But what's the deal with the octopus? In his blog post about his painting, Meyer partially explains:

One final fact of note about kijimuna — they loathe octopuses! I am so far unable to discover why they hate them so much, but the lowly octopus is the one thing they cannot stand. Kijimuna will avoid them at all costs, so keeping octopuses around is a fairly foolproof way for humans to avoid potential kijimuna-related troubles.

I think Meyer has inadvertently shown in his painting the reason for octopusophobia among Kijimuna: a dispute over territory and resources.

As I have noted before (see: "The Ara-Eaters: Tree Octopuses Of Polynesia" and "Nicharongorong: Tree Octopuses of Micronesia"), octopuses in the South Pacific are drawn to trees, and many have adopted arboreal or semi-arboreal lifestyles. On Okinawa, this arboreal niche has already been occupied by the Kijimuna, denying octopuses there the "green embrace" they so desire.

Octopuses are persistent and determined creatures. They would simply not abide not being able to tentaculate through the banyans, nibbling on the figs. (Athenæus in his Deipnosophistae relates that besides olive trees Mediterranean octopuses [polypus] "have also been discovered clinging to such fig-trees as grow near the seashore, and eating the figs, as Clearchus tells us, in his treatise on those Animals which live in the Water." [Source.] Presumably Pacific octopuses would likewise be fond of banyan figs.) Octopuses are also greedy (a trait noted in Japanese culture -- see: Kure Kure Takora), so sharing the trees is not an option.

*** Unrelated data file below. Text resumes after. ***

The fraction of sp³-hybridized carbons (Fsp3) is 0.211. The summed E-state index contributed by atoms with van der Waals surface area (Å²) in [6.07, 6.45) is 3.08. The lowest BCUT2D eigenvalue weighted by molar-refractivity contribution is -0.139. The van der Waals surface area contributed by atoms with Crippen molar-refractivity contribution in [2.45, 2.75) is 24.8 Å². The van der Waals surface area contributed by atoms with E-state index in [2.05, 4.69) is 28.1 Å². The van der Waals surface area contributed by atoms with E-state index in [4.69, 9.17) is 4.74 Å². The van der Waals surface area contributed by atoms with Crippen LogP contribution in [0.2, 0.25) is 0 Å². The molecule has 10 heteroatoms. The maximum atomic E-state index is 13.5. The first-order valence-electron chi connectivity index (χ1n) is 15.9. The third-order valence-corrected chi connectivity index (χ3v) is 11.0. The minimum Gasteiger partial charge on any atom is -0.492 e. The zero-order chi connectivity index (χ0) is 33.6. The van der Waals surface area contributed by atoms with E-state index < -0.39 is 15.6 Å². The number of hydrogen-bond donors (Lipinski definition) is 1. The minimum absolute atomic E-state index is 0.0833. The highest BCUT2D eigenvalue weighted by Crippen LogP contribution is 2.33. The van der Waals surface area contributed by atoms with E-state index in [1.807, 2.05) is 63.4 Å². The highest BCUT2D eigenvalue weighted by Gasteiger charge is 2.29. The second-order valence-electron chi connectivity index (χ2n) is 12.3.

Kijimuna, hanging as they are in the way of the octopuses' sense of Arboreal Manifest Destiny, would surely attract octopodous belligerence. It's not unreasonable to assume that centuries, perhaps millennia, of stealthy attacks and attempted incursions into their trees would have instilled in the Kijimuna a healthy, and justified, paranoia about octopuses.

Lyle Zapato

How To Hypnotize An Octopus

Lyle Zapato | 2011-05-06.8839 LMT | Mind Control | Defensive Techniques | Nature

A while back I posted a book excerpt explaining how to defend oneself against a charging land octopus. It advised throttling them at the neck. But it turns out there's a more effective, and less violent, method to deal with belligerent octopuses: hypnotism.

Hypnotized octopus in hand.
Fig. 1: The proper Danilewskian method for
hypnotizing small to medium sized octopuses.

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Lyle Zapato

Kure Kure Takora (Gimme Gimme Octopus)

Lyle Zapato | 2011-05-03.7630 LMT | Entertainment